Special Sighting

Special Sighting: Skye Cruises

Sighting from Skye Cruises vessel Radiant Queen

On a grey and misty August morning, my family and I boarded the Radiant Queen, a fishing vessel used for wildlife tours by the guides at Skye Cruises. Skye Cruises are located in Uig on the Isle of Skye in Scotland. It’s a remote place, evidenced by the fact that there were just a few other groups on board the boat with us.

We took off at a leisurely pace, hugging the coast and enjoying the glassy calm waters. We passed the sheer cliffs and local ruins.

Our guides, Tom and Duncan, had lots of information about the local history and environment. They were passionate about educating us about the negative effects of local fish farms. Two new salmon farms were approved off of the Isle of Skye in spring of 2018. Locals worry that the farms will spread disease and increase chemical “medicines” in wild fish stocks. Read more about this issue here.

As we headed around the corner, we spotted our first white tailed eagle soaring above the cliffs.

We continued along the coastline before turning towards a small grouping of islands. On one set of rocks dozens of harbor seals.

We learned from our guides that although they are common at home, the harbor seals are actually rarer in Scotland than the grey seals. They promised we would see the grey seals later.

As we headed farther out towards another small island, we saw lots of bird activity on the water. There were razorbills, guillemots, terns, and northern gannets all around the area.

The captain also spotted some harbor porpoises in the area.


We noticed a little more splashing on the horizon and I saw some dolphins start to leap out of the water. They were common dolphins, most likely in the area for feeding. We saw some leaps out of the water and some mothers travelling with calves.

Several northern gannets flew close to the boat.

By this time we were close to a small island where Princess Diana liked to go to escape the pressures of royal life. The island’s other claim to fame it’s a nesting spot for puffins in the summer. Unfortunately, we were just one day too late to spot any. We did get a good sighting of an Arctic skua resting on a rock.


We also saw two more golden eagles. One was a juvenile and one was an adult.

 Juvenile eagle.

Juvenile eagle.

We spotted a lot of jellies in the water of two species: moon jellies and red lion jellies, who really lived up to their name. Some of the red lion jellies were the size of serving platters.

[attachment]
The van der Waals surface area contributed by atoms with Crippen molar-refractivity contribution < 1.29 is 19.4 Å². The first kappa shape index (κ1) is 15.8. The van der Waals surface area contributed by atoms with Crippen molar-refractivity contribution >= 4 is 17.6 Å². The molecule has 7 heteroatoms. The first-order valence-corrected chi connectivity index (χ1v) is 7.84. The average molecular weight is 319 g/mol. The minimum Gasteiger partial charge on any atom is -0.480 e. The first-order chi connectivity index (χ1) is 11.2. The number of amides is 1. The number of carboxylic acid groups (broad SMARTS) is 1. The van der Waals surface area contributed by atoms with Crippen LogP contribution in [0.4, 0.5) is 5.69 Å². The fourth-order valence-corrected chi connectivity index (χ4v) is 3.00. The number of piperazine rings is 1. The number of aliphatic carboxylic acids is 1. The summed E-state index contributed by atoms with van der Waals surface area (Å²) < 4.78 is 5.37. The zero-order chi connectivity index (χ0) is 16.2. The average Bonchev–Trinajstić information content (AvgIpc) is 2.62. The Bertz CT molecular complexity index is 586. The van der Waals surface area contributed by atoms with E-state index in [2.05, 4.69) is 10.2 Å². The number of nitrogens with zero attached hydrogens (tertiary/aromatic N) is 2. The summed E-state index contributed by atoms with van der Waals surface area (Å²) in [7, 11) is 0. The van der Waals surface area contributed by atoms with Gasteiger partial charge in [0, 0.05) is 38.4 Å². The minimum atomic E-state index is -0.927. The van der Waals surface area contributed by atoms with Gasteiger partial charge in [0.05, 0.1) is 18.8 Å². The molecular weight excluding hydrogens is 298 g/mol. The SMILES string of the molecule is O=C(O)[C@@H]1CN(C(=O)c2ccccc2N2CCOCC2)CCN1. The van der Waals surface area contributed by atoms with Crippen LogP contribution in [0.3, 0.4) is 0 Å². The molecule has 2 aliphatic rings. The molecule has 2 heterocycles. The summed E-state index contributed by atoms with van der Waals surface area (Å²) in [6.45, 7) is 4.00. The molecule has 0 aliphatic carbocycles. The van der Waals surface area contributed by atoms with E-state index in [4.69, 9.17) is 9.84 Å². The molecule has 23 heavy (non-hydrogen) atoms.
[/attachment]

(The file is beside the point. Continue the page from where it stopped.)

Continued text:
On our way back we stopped by another rock which was the haulout of a few grey seals.


After this we turned around and made our way back to port, enjoying the crew’s stories and the tea and snacks on board!

I sincerely appreciated the beautiful Radiant Queen, her knowledgeable and kind crew, and their passion for conservation. Check them out at Skye Cruises if you’re looking for unique trips in Scotland!

Special Sighting: Captain Dave's Dolphin and Whale Watching Safari

Sighting on June 18, 2018 from vessel Manute'a

As a naturalist, I'm always looking for ethical wildlife experiences when I travel. My first "special sighting" was in my hometown of Dana Point, California with Dana Wharf. Since then I've posted about seeing orcas in the San Juan Islands, spotting fur seals in Tasmania, and observing elephant seals and a beached blue whale along the California coastline.

Last weekend I found myself again in my beloved hometown, the place that inspired my love of the ocean. I decided to go whale watching. 

Captain Dave's Dolphin and Whale Watching Safari is a well known local business. Anybody who spends time down at the harbor knows about "Dolphin Dave." As a local, I was stoked to be heading out for the first time on their catamaran sailboat Manute'a. 

The crew was led by Captain Dan and naturalist Craig. We headed north out of the harbor, noting some California sea lions on a buoy.  We found our first group of dolphins near the Dana Point Headlands. 

The crew estimated there were about a hundred long-beaked common dolphins in the group. The dolphins exhibited feeding behaviors, surging through the water to chase the fish. Hungry birds including brown pelicans and gulls hovered and dove near the group. There were calves present in the group as well.

The dolphins led us north, bow riding and wake riding. When we reached the Laguna Beach city limit, we left the dolphins and turned west towards the edge of the continental shelf, which in southern California is only a few miles offshore. 

We had only gone a few miles when we found another group of two hundred dolphins. The crew identified them as short-beaked common dolphins. 

This group also had calves, but were exhibiting more social behaviors.

We saw lots of aerial exhibitions, exposed bellies, and calves porpoising with adults. 

We turned back south along the shelf, searching for a whale. We spotted lots of sooty shearwaters clumsily taking flight or resting on the surface of the water. 

After progressing south for a while, the crew spotted a spout half a mile to the southwest, followed by an enormous fluke. We approached the general area where the whale had taken its dive, then waited for it to resurface. About ten minutes later, it surfaced just over a hundred yards away from the boat. 

It was a blue whale. It spouted five times, slowly circling the vessel. 

On the fifth spout it did a fluke dive. We were perfectly positioned to capture the ventral view.